The unconscious snowball effect
Addicted to Anxiety: The Unconscious Snowball Effect
Anxiety is, unfortunately, the norm for much of society. Whether it be due to traumatic events, work-based pressures or even just watching the news, we as a culture seem to be more sensitive to stressors in our lives. One possible explanation is that we are actually becoming habituated and addicted to anxiety itself.
When anxiety becomes a catalyst for other problems
Anxiety is present to some degree in most behavioral and mental disorders, including addiction. However, in some respects, anxiety becomes more of a catalyst for other problems than simply a symptom. For example, if someone with alcoholism has a stressful day at work, they may use this as a rationalization for having a drink.
Physiologically speaking, though, the brain is experiencing a stress-producing event and is immediately numbed by the alcohol. The brain does not like this response because it does not actually solve the stress, so it decides, “OK, next time I’ll make you even more anxious, maybe then you will fix things!” The result? Even more drinking.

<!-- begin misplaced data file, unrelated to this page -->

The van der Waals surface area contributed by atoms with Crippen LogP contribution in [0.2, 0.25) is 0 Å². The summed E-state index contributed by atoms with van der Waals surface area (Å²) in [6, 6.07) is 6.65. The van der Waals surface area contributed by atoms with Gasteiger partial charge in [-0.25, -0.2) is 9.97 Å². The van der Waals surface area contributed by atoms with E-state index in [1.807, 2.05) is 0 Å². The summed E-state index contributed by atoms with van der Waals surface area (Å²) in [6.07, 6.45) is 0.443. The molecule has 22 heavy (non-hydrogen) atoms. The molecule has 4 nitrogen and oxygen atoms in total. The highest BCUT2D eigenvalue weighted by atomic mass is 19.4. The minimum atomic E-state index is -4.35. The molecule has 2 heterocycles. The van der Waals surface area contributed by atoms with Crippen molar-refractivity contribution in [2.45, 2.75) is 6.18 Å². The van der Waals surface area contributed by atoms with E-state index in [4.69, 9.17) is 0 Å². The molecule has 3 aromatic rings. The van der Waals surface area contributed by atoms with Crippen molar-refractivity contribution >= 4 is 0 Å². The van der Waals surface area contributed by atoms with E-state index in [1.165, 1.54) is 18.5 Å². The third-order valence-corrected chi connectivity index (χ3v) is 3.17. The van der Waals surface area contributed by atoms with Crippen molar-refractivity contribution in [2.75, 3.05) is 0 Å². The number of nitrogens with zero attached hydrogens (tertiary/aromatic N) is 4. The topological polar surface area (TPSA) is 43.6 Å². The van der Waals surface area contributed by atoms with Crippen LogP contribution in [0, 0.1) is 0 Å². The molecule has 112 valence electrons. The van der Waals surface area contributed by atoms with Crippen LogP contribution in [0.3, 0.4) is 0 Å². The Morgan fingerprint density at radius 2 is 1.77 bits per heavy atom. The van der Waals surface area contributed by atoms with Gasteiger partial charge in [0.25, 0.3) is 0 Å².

This phenomenon also applies to non-substance or behavioral addictions, such as the increasingly common concern of video game or technology addiction. If we are dealing with a stressful situation, we might retreat to our phones, tablets or game systems to have a momentary sense of relief. In our brains, however, it is the same idea as the alcohol.
Balance relaxation with coping skills
As we become more wrapped up in the process of replacing anxiety with something else, our brains are ramping up our stress response in retaliation! If this happens enough, we may become overwhelmed and stressed out about unimportant things because we are hypersensitive to anxiety itself.
Having a healthy balance of relaxation and coping skills, along with effective ways of decreasing stress itself is a much better answer than simple avoidance.